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The story of Satya

Real life story of a brilliant student, not allowed to appear for a job interview because of his physical challenges.

Dr. Sugata Sanyal
Wed, Jun 4 2014

Illustration: Rajat Dey

About Dr. Sugata

Dr. Sugata Sanyal was a Professor in the School of Technology & Computer Science at the Tata Institute of Fundamental Research and a writer by passion. He is a Research Advisor with the Tata Consultancy Services now. Please click here for more info.

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An Enigmatic Beauty


বরিশালের বাঙাল

My many Kolkata

Remember the interview scene in 3 Idiots? Raju Rastogi enters the interview room riding a wheel chair. He gave genuine replies about what happened to him. He got the job. Raju was lucky. His handicap was temporary and the interviewing company was not the central government public sector unit or PSU that came to this Assam Engineering Institute for campus recruitment.

Satya Goswami, a student there, entered the interview room with the help of crutches, as his lower limbs did not function properly. Unlike the mediocre Raju, Satya was a brilliant student. Holding a CGPA of 8.78 and the first class second position in his Department of Computer Science, Satya by then had published 6 highly original papers.

But still he was not allowed to sit for the interview. Why?

The experts from the PSU told Satya that their mandate for this campus interview did not allow them to interview him as he uses crutches. Did you know that software work is not possible due to crutches? We learn a lot in life. I did on that day when Satya told me about this.

No, Satya did not contest their claim as future of other students of his college at that PSU was to be decided by these experts. The young man of early 20s walked out of the interview room, again with the help of his crutches, his constant companion for almost a decade.

When Satya had been a student of Class X, he and some of his friends brought a chemical ‘Carbamate’ which they wanted to use in an experiment. But while opening the bottle, it spilled into his hand and face and he inhaled the fumes of the chemical. Satya came out of the ICU of the hospital after two weeks. In two weeks, his legs developed weakness, diagnosed to be suffering from “Toxin induced Myelo Radiculopathy”.

Gradually over years with physiotherapy, he had regained about 50 per cent of lost strength in his lower limbs. His upper limbs were alright. But spasticity of lower limbs persisted which became predominant.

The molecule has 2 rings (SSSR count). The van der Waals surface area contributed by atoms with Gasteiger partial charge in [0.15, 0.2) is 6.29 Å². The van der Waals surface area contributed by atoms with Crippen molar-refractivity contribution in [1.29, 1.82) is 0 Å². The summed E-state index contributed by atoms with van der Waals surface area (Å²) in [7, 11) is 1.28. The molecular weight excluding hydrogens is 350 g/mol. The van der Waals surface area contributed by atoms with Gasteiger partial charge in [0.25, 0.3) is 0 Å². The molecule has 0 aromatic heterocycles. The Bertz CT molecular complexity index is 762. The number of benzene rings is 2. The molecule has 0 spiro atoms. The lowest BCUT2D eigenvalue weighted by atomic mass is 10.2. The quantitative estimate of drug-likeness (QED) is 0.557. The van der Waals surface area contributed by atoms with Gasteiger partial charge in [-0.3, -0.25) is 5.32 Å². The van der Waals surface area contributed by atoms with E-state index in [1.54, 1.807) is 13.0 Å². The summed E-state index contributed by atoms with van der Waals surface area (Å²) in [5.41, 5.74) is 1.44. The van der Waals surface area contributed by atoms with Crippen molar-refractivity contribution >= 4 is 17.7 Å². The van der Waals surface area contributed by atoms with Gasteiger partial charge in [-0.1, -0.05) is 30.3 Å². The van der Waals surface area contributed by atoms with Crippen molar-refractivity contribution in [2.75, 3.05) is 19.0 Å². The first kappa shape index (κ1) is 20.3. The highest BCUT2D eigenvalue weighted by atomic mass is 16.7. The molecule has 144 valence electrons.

Raju Rastogi was lucky. So was Naga Naresh Karutura, youth with no legs, who is working with Google. But there was no such luck for Satya, another real life character.

But Satya is not his real name. I know the real face and soul since he worked with me when I was at the Tata Institute of Fundamental Research. Satya is a brilliant boy with no crutches in his brain.

Naga Naresh Karutura once said in an interview: "God has always been planning things for me. That is why I feel I am lucky." I am sure God is a bit busy now-a-days. Hope He finds some time from the busy schedule, to inject some good sense in the brains of government policy makers and the interviewers and experts of one of the largest PSUs in India, so that future Satyas do not have to walk out of an interview room with an injured morale.

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bullet Comments:

Kajari Guha (Monday, Sep 22 2014):
Most of us fail to empathize unless we are trapped in the same situation. A country would always lag behind with the people who are totally apathetic to change their negativity.
Subhamoy Chakraborti (Sunday, Sep 14 2014):
Quite sad state indeed. PSUs should have been more open in taking him, considering their social responsibilities.
Suman Manna (Monday, Jun 16 2014):
Unfortunately the saviour of our society become destroyer of moral value and virtue in all Satyas story. Our society is walking on the crutch of mandate made by the PSU and Govt expert which fails to measure Satya's intellectual ability, creativity or originality. My father too had to walk out of class room with a injured moral for not being able to pay 33 Rs for 10th class exam. We all need to make a promise to ourselves, If we happen to meet any Satyas in future we will keep their moral hig
Nirmalya Nag (Sunday, Jun 8 2014):
Those with 'no crutches in their brain' will do much better things in life. Thank you Prof Sanyal for telling us the story of Satya.
Dr. Sugata Sanyal (Saturday, Jun 7 2014):
Sunil: You are right. Satya is destined to do much better things in life, than working for a PSU where they write programs with legs. Satya wrote totally 8 papers, not 6. Great person, great academic mind. And he did all these which did not conflict with his 20 minutes meeting with PSU experts who had come for taking interview in his college and could spare time to reject his candidature because he uses a crutch.
Rahul Darmwal (Friday, Jun 6 2014):
sad state of affairs..any kind of disability is looked down..equal treatment required for people with disabilities
Sunil Kumar Kopparapu (Friday, Jun 6 2014):
I hope this happened a while ago and am sincerely hoping things have changed since then in PSU's and elsewhere. On a positive note I think -Sathya- was meant to do -better- things in life than work in a PSU. Guess he would not have had an opportunity to be in TIFR if the PSU selected him ;-)


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